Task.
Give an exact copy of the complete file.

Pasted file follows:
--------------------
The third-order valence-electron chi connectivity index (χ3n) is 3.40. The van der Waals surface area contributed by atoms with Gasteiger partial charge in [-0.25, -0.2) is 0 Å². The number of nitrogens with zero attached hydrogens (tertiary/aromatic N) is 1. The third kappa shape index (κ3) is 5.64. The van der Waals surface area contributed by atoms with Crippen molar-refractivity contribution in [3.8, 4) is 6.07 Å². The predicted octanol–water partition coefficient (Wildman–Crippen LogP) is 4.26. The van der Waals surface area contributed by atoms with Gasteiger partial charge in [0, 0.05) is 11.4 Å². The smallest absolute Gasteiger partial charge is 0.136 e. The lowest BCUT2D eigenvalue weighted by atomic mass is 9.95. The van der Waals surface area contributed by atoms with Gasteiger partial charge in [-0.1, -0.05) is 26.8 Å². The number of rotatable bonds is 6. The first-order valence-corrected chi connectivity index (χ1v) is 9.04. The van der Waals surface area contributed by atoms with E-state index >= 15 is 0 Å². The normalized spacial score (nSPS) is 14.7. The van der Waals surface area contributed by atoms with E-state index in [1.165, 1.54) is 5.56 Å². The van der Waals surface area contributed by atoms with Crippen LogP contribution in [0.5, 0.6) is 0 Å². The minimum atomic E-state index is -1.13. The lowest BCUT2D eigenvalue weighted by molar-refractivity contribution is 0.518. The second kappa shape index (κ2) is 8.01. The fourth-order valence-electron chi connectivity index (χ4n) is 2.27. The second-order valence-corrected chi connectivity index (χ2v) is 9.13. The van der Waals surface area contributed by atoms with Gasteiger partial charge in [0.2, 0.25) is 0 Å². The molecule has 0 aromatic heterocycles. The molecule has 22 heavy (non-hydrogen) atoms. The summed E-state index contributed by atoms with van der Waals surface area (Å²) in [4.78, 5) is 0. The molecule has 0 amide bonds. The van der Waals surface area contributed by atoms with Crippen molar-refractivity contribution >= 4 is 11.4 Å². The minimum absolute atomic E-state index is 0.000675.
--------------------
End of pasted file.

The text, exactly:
The third-order valence-electron chi connectivity index (χ3n) is 3.40. The van der Waals surface area contributed by atoms with Gasteiger partial charge in [-0.25, -0.2) is 0 Å². The number of nitrogens with zero attached hydrogens (tertiary/aromatic N) is 1. The third kappa shape index (κ3) is 5.64. The van der Waals surface area contributed by atoms with Crippen molar-refractivity contribution in [3.8, 4) is 6.07 Å². The predicted octanol–water partition coefficient (Wildman–Crippen LogP) is 4.26. The van der Waals surface area contributed by atoms with Gasteiger partial charge in [0, 0.05) is 11.4 Å². The smallest absolute Gasteiger partial charge is 0.136 e. The lowest BCUT2D eigenvalue weighted by atomic mass is 9.95. The van der Waals surface area contributed by atoms with Gasteiger partial charge in [-0.1, -0.05) is 26.8 Å². The number of rotatable bonds is 6. The first-order valence-corrected chi connectivity index (χ1v) is 9.04. The van der Waals surface area contributed by atoms with E-state index >= 15 is 0 Å². The normalized spacial score (nSPS) is 14.7. The van der Waals surface area contributed by atoms with E-state index in [1.165, 1.54) is 5.56 Å². The van der Waals surface area contributed by atoms with Crippen LogP contribution in [0.5, 0.6) is 0 Å². The minimum atomic E-state index is -1.13. The lowest BCUT2D eigenvalue weighted by molar-refractivity contribution is 0.518. The second kappa shape index (κ2) is 8.01. The fourth-order valence-electron chi connectivity index (χ4n) is 2.27. The second-order valence-corrected chi connectivity index (χ2v) is 9.13. The van der Waals surface area contributed by atoms with Gasteiger partial charge in [0.2, 0.25) is 0 Å². The molecule has 0 aromatic heterocycles. The molecule has 22 heavy (non-hydrogen) atoms. The summed E-state index contributed by atoms with van der Waals surface area (Å²) in [4.78, 5) is 0. The molecule has 0 amide bonds. The van der Waals surface area contributed by atoms with Crippen molar-refractivity contribution >= 4 is 11.4 Å². The minimum absolute atomic E-state index is 0.000675.